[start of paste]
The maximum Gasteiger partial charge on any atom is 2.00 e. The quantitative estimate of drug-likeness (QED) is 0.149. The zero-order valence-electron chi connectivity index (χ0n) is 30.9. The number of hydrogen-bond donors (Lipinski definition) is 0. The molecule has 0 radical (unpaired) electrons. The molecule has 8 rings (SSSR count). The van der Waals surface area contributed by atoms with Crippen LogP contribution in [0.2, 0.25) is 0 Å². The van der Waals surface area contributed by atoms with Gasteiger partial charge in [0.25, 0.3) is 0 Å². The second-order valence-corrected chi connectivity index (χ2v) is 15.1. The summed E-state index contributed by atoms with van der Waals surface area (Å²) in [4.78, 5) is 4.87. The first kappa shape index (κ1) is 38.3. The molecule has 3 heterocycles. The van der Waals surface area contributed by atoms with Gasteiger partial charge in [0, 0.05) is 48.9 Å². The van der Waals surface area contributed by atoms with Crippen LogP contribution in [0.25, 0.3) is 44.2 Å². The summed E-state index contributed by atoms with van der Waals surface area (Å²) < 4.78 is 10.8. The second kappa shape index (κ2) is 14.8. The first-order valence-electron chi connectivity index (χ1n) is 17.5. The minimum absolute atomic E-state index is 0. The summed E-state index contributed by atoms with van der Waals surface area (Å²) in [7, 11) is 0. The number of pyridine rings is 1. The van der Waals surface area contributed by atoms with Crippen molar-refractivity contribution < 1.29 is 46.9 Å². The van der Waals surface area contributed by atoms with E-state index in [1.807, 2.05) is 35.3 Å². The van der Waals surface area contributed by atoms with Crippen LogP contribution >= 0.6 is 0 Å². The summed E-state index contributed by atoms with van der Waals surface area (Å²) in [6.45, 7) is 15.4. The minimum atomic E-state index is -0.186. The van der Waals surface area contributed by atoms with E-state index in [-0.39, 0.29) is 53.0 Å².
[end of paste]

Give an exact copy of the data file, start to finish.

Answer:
The maximum Gasteiger partial charge on any atom is 2.00 e. The quantitative estimate of drug-likeness (QED) is 0.149. The zero-order valence-electron chi connectivity index (χ0n) is 30.9. The number of hydrogen-bond donors (Lipinski definition) is 0. The molecule has 0 radical (unpaired) electrons. The molecule has 8 rings (SSSR count). The van der Waals surface area contributed by atoms with Crippen LogP contribution in [0.2, 0.25) is 0 Å². The van der Waals surface area contributed by atoms with Gasteiger partial charge in [0.25, 0.3) is 0 Å². The second-order valence-corrected chi connectivity index (χ2v) is 15.1. The summed E-state index contributed by atoms with van der Waals surface area (Å²) in [4.78, 5) is 4.87. The first kappa shape index (κ1) is 38.3. The molecule has 3 heterocycles. The van der Waals surface area contributed by atoms with Gasteiger partial charge in [0, 0.05) is 48.9 Å². The van der Waals surface area contributed by atoms with Crippen LogP contribution in [0.25, 0.3) is 44.2 Å². The summed E-state index contributed by atoms with van der Waals surface area (Å²) < 4.78 is 10.8. The second kappa shape index (κ2) is 14.8. The first-order valence-electron chi connectivity index (χ1n) is 17.5. The minimum absolute atomic E-state index is 0. The summed E-state index contributed by atoms with van der Waals surface area (Å²) in [7, 11) is 0. The number of pyridine rings is 1. The van der Waals surface area contributed by atoms with Crippen molar-refractivity contribution < 1.29 is 46.9 Å². The van der Waals surface area contributed by atoms with E-state index in [1.807, 2.05) is 35.3 Å². The van der Waals surface area contributed by atoms with Crippen LogP contribution >= 0.6 is 0 Å². The summed E-state index contributed by atoms with van der Waals surface area (Å²) in [6.45, 7) is 15.4. The minimum atomic E-state index is -0.186. The van der Waals surface area contributed by atoms with E-state index in [-0.39, 0.29) is 53.0 Å².